Something happened today that never happened to me before. My car odometer hit
100,000 miles. I have owned, leased, or driven nineteen cars since 1971. Today was
the first time any of my cars crossed the 100,000 mile threshold.
My first two cars died in accidents. I killed them before they were anywhere near
100,000 miles. Then I had a series of Ford and GM products in the 1970s, 80s, and
90s. When I was working at Ford, I was not keeping the cars very long. We got good
deals on slightly used cars and the culture was to turn cars over and drive the latest
After I left Ford, I continued to buy Fords and then General Motors cars. I kept these
cars longer. While the quality of American cars had improved, long term reliability
was still an issue. These cars were all rattle traps and never made to even 90,000. I
maintained them, they just began to wear out around the 70,000 mile mark. They were
pretty good cars up until that mileage.
In the mid-90s, I gravitated to Toyota and Lexus. These cars would have made to
100,000 or beyond but they were leased.
In 2002, I bought a Toyota 4Runner. I had wanted this truck in 1995 but the Chevy
Blazer was $5,000 less. When my son took that car to college, I again wanted a 4
Runner, but this time General Motors was offering 0% financing and I ended up with
another Blazer. The first Blazer began to have "issues" and required repairs equal to
the value of the car. So, I gave him the second Blazer and without even checking with
GM, went to the Toyota dealership, picked out a beige 4Runner Limited and drove it
I paid it off faster than I anticipated and have owned this car for ten years and one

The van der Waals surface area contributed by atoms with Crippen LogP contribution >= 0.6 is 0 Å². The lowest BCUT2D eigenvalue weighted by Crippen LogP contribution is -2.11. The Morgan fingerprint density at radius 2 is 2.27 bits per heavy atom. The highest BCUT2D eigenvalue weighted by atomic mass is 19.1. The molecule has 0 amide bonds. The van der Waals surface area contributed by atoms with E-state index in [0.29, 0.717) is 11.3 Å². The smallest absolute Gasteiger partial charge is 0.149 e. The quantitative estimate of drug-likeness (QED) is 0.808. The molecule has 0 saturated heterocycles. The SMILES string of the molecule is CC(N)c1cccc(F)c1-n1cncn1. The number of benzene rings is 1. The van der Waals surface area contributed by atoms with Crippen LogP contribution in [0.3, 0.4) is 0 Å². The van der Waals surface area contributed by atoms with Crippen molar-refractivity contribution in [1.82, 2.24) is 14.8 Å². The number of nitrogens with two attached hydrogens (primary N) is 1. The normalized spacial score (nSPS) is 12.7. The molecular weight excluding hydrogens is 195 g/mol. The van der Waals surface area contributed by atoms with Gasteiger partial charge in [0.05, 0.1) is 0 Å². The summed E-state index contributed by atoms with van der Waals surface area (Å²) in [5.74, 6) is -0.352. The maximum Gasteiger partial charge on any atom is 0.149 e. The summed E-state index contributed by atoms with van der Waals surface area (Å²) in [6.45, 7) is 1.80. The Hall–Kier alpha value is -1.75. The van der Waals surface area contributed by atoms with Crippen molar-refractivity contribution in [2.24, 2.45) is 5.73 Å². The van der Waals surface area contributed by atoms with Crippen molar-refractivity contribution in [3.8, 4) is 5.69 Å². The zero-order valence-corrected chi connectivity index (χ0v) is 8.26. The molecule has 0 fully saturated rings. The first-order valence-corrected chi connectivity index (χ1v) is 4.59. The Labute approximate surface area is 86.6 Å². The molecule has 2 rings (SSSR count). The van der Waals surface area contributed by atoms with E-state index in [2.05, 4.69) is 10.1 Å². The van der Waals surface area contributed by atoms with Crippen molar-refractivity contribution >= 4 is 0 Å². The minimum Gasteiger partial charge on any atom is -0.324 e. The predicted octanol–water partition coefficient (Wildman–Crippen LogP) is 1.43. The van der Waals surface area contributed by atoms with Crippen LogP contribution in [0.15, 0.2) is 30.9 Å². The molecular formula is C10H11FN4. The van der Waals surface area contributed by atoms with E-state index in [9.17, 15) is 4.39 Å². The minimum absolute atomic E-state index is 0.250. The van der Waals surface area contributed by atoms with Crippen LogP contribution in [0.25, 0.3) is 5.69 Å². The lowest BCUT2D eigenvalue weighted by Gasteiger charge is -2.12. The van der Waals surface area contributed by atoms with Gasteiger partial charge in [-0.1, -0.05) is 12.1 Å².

month. I did not drive it much in 2007 and 2008 when I had a company car, but every
other year I put about 12-13,000 miles on it.
Others that I know that have this same vintage design of 4Runner has as many 250,000
miles and their vehicles are still going strong. I look forward to my car lasting that long.
It is paid for. It runs great. Maintenance costs will be less then car payments and
maintenance for any new car I might by. It would be awesome to get another ten years
out of this truck.
100,000 is not a big deal in the large scheme of things. Many people are driving cars
with that much mileage. My mother told me today that almost all of her vehicles had at
least that much mileage. Others I know buy Mercedes or BMWs with 50,000 miles on
and drive them to 150,000 miles. My experience is only a big deal to
me. When I first started driving, the odometers were mechanical and when
they crossed 100,000
they started at zero again.
I will write about it again if I get to 200,000 miles.
File this one under: minor curiosity in the big scheme of things.